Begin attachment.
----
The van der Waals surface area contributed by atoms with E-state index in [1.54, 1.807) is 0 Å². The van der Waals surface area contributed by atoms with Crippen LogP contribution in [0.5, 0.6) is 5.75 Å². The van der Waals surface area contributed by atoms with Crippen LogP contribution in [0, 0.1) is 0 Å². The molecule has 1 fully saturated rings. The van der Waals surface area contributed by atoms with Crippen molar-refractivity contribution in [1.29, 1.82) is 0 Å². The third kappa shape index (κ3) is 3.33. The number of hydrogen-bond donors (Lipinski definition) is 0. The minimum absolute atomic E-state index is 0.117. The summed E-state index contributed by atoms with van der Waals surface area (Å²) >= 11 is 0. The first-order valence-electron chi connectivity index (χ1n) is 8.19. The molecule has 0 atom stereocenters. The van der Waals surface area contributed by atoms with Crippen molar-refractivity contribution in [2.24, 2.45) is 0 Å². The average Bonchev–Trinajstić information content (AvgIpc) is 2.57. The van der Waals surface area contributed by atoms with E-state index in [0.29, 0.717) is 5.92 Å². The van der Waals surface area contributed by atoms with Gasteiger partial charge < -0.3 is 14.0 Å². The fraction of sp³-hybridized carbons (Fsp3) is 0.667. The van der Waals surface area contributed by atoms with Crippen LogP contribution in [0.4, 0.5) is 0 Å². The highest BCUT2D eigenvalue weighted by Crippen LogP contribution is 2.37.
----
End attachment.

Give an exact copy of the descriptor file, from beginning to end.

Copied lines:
The van der Waals surface area contributed by atoms with E-state index in [1.54, 1.807) is 0 Å². The van der Waals surface area contributed by atoms with Crippen LogP contribution in [0.5, 0.6) is 5.75 Å². The van der Waals surface area contributed by atoms with Crippen LogP contribution in [0, 0.1) is 0 Å². The molecule has 1 fully saturated rings. The van der Waals surface area contributed by atoms with Crippen molar-refractivity contribution in [1.29, 1.82) is 0 Å². The third kappa shape index (κ3) is 3.33. The number of hydrogen-bond donors (Lipinski definition) is 0. The minimum absolute atomic E-state index is 0.117. The summed E-state index contributed by atoms with van der Waals surface area (Å²) >= 11 is 0. The first-order valence-electron chi connectivity index (χ1n) is 8.19. The molecule has 0 atom stereocenters. The van der Waals surface area contributed by atoms with Crippen molar-refractivity contribution in [2.24, 2.45) is 0 Å². The average Bonchev–Trinajstić information content (AvgIpc) is 2.57. The van der Waals surface area contributed by atoms with E-state index in [0.29, 0.717) is 5.92 Å². The van der Waals surface area contributed by atoms with Gasteiger partial charge < -0.3 is 14.0 Å². The fraction of sp³-hybridized carbons (Fsp3) is 0.667. The van der Waals surface area contributed by atoms with Crippen LogP contribution in [0.4, 0.5) is 0 Å². The highest BCUT2D eigenvalue weighted by Crippen LogP contribution is 2.37.